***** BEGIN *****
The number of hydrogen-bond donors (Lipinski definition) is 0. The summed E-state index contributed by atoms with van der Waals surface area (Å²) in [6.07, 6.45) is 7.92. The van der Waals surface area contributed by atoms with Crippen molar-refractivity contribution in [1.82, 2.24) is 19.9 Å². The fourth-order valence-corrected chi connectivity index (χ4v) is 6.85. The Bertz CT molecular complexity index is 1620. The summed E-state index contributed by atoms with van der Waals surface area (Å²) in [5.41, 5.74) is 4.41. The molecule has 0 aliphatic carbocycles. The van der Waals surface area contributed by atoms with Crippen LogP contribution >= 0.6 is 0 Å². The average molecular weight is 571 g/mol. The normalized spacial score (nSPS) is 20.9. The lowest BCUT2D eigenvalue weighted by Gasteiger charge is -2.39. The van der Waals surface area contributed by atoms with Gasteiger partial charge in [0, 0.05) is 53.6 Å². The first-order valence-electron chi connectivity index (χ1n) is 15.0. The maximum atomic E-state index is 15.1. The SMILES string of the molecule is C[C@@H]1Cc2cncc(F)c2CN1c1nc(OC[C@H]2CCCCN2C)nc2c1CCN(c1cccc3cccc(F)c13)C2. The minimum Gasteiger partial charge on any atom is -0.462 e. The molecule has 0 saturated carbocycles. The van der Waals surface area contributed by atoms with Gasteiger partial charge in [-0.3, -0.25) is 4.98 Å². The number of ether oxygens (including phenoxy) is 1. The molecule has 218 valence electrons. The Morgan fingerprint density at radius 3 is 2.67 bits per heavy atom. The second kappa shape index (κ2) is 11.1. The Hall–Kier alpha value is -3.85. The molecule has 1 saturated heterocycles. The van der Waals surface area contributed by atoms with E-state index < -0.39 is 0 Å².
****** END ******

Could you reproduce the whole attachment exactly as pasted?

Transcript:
The number of hydrogen-bond donors (Lipinski definition) is 0. The summed E-state index contributed by atoms with van der Waals surface area (Å²) in [6.07, 6.45) is 7.92. The van der Waals surface area contributed by atoms with Crippen molar-refractivity contribution in [1.82, 2.24) is 19.9 Å². The fourth-order valence-corrected chi connectivity index (χ4v) is 6.85. The Bertz CT molecular complexity index is 1620. The summed E-state index contributed by atoms with van der Waals surface area (Å²) in [5.41, 5.74) is 4.41. The molecule has 0 aliphatic carbocycles. The van der Waals surface area contributed by atoms with Crippen LogP contribution >= 0.6 is 0 Å². The average molecular weight is 571 g/mol. The normalized spacial score (nSPS) is 20.9. The lowest BCUT2D eigenvalue weighted by Gasteiger charge is -2.39. The van der Waals surface area contributed by atoms with Gasteiger partial charge in [0, 0.05) is 53.6 Å². The first-order valence-electron chi connectivity index (χ1n) is 15.0. The maximum atomic E-state index is 15.1. The SMILES string of the molecule is C[C@@H]1Cc2cncc(F)c2CN1c1nc(OC[C@H]2CCCCN2C)nc2c1CCN(c1cccc3cccc(F)c13)C2. The minimum Gasteiger partial charge on any atom is -0.462 e. The molecule has 0 saturated carbocycles. The van der Waals surface area contributed by atoms with Gasteiger partial charge in [-0.3, -0.25) is 4.98 Å². The number of ether oxygens (including phenoxy) is 1. The molecule has 218 valence electrons. The Morgan fingerprint density at radius 3 is 2.67 bits per heavy atom. The second kappa shape index (κ2) is 11.1. The Hall–Kier alpha value is -3.85. The molecule has 1 saturated heterocycles. The van der Waals surface area contributed by atoms with E-state index < -0.39 is 0 Å².